📚 Le Voyage d’Octavio, by Miguel Bonnefoy
French literary fiction
Published in 2015
Published in English as Octavio’s Journey
(April 18th 2017, by Gallic Books)
I can’t remember if I ever read anything by him. So it should be a nice (re?)discovery.
“The story of Venezuela told through the adventures of kindly giant, Octavio. Struggling to conceal his illiteracy, he embarks on a transformative journey that unearths his life’s purpose.
Winner of several literary awards, this critically-acclaimed and instantly engaging tale reveals Miguel Bonnefoy to be a gifted storyteller. ”
📚 When I Whistle, by Shusaku Endo
Published in 1974
I only read 9/12 Japanese books I planned to read between January-March (Japanese Literature Challenge), so I’m planning to go on with my original list.
I have only read a short collection of five stories by this author, so I’m eager to dive more in.
The synopsis makes reference to Never Let Me Go. Really? We’ll see.
“One of Endo’s most unusual and powerful novels is set largely in a modern hospital, with themes and scenes that eerily seem to predate Never Let Me Go.
A jaded businessman has a chance encounter with the doctor son of his best friend at school, Ozu, and memories are stirred of a former love interest of Ozu’s, Aiko. The son of his friend proves to be contemptuous of the outmoded values of his father’s world and ruthless in pursuit of success at his hospital. The story reaches a terrible climax when Aiko, now a middle-aged cancer-sufferer, is admitted to the hospital and Ozu leads the way in experimenting on her with dangerous drugs.”
🎧 CURRENT AND NEXT AUDIOBOOKS 🎧
🎧 L’axe du loup: De la Sibérie à l’Inde, sur les pas des évadés du goulag, by Sylvain Tesson
Published in 2007
This is my 5th book by Tesson, and it’s another fabulous read. They all are.
His descriptions of landscapes, of people he meets, his references to history and culture, are so so good.
Too bad this is not available in English.
“The axis of the wolf: From Siberia to India, in the footsteps of escapees from the gulag.
For eight months, Sylvain Tesson redid the long journey from Siberia to the Bay of Bengal that escapees from the gulag once made. To pay homage to those whose thirst for freedom triumphed over the greatest obstacles, he alone crossed the taigas, the Mongolian steppe, the Gobi desert, the Tibetan highlands, the Himalayan chain, the humid forest up to Darjeeling mountain. On foot, on horseback, by bicycle, over six thousand kilometers, he experienced what he willingly sought: cold, hunger, extreme loneliness. The splendor of Upper Asia rewarded him.”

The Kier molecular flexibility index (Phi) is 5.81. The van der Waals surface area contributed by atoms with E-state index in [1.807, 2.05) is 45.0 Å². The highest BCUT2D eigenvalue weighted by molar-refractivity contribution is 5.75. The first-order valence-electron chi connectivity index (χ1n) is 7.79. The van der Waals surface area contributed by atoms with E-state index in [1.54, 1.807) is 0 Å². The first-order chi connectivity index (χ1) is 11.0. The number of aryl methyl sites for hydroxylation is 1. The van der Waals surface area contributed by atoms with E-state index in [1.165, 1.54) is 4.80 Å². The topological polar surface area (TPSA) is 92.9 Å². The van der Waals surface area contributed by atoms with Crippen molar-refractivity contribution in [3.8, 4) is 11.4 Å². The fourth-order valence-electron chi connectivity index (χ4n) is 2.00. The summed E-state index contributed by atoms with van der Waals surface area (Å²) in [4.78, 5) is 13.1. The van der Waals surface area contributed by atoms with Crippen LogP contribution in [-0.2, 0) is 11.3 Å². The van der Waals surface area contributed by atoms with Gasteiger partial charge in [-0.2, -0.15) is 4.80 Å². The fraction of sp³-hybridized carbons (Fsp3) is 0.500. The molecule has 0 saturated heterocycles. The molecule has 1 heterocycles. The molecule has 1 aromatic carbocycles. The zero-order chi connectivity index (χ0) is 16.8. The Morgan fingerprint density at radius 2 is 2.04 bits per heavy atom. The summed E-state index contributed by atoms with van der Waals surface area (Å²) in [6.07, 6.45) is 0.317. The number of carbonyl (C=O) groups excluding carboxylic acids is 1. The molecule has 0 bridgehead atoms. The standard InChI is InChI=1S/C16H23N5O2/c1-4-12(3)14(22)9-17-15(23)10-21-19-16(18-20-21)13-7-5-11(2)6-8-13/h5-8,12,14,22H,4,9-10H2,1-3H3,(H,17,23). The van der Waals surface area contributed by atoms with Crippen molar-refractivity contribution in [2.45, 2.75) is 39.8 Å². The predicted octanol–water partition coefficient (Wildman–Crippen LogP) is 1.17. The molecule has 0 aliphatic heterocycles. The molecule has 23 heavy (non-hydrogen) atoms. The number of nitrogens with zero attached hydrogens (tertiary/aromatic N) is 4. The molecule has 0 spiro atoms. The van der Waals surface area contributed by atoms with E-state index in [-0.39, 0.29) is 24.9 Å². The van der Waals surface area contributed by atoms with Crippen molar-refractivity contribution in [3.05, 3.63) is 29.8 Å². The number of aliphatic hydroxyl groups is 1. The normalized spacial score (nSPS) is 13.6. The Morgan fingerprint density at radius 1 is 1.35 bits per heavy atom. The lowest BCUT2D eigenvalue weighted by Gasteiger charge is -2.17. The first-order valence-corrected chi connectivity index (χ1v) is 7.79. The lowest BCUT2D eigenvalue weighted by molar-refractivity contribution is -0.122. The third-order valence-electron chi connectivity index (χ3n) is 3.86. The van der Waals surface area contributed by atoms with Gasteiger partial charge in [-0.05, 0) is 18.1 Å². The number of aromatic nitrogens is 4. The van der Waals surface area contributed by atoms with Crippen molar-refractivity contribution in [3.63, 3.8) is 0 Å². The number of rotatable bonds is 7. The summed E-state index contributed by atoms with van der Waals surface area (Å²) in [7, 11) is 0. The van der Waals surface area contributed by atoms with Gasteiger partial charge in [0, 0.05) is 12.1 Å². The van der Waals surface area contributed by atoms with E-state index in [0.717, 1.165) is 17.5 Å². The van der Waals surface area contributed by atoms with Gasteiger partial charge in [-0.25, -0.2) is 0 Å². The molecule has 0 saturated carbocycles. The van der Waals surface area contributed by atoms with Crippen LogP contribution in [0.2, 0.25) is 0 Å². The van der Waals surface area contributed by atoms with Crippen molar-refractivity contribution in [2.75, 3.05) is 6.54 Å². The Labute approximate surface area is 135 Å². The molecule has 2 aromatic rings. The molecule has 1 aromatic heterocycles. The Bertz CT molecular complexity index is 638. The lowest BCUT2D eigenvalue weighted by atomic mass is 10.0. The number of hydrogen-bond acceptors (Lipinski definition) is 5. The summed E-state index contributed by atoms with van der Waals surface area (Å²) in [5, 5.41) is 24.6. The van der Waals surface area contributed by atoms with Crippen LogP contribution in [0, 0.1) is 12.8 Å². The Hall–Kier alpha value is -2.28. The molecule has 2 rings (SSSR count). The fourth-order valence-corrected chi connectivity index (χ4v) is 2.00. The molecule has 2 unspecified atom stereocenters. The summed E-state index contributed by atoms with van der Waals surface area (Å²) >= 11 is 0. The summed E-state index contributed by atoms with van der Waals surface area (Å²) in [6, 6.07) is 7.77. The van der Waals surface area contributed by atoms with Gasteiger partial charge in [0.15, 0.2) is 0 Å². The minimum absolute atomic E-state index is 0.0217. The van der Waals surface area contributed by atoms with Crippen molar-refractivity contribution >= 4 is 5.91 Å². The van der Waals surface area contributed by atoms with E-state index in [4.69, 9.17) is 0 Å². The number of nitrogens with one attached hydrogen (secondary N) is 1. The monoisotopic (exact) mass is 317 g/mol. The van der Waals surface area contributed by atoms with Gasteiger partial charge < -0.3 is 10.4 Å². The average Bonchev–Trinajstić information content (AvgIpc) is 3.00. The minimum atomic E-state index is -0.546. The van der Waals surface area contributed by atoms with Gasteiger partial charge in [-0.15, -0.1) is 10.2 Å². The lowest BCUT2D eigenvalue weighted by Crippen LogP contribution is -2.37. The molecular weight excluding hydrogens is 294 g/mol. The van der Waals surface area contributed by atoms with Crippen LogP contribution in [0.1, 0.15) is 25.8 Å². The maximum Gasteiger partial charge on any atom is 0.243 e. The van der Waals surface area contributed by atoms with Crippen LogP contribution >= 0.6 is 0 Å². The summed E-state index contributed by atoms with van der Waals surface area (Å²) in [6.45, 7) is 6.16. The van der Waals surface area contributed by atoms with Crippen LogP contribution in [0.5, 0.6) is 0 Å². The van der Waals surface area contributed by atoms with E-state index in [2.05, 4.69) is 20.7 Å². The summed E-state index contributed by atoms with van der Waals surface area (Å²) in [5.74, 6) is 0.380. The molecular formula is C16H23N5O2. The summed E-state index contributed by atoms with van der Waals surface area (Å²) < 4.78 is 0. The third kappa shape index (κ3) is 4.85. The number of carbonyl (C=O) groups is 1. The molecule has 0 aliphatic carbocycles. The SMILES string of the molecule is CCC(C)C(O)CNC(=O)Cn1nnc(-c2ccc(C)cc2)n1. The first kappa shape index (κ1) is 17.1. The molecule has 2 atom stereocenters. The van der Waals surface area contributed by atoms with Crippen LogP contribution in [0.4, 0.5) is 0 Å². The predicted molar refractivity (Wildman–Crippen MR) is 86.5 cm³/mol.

🎧 Les dieux voyagent toujours incognito, by Laurent Gounelle
French literary fiction
Published in 2010
I recently listened to a rather original thriller by Gounelle, so I feel like trying another book by him.
Guess what? Not available in English.
“Imagine. A man saves your life, in exchange for your commitment to do whatever he asks of you… for your own good. Your back to the wall, you accept and you find yourself embroiled in an incredible situation where everything seems to escape you. You are no longer in control of your life and yet… in many ways it is more exciting than before!
But little by little, doubt settles in you: what are the real intentions of this man who interfered in your life? Who is he really? And who are these enigmatic characters in his entourage? The discoveries you make have nothing to reassure you.
This story, which immerses us in the bewitching atmosphere of a Parisian summer, opens the way to the most beautiful of reflections on ourselves: what can allow us to overcome our inhibitions, our fears and our conditioning, to get off the beaten path of our life when it does not bring us full satisfaction?”
This is a total of 8 books.
If I need more, I’ll keep working on my TBR Reading Challenge list.
HAVE YOU READ
OR ARE YOU PLANNING TO READ
ANY OF THESE?
WHAT ARE YOUR READING PLANS FOR MAY?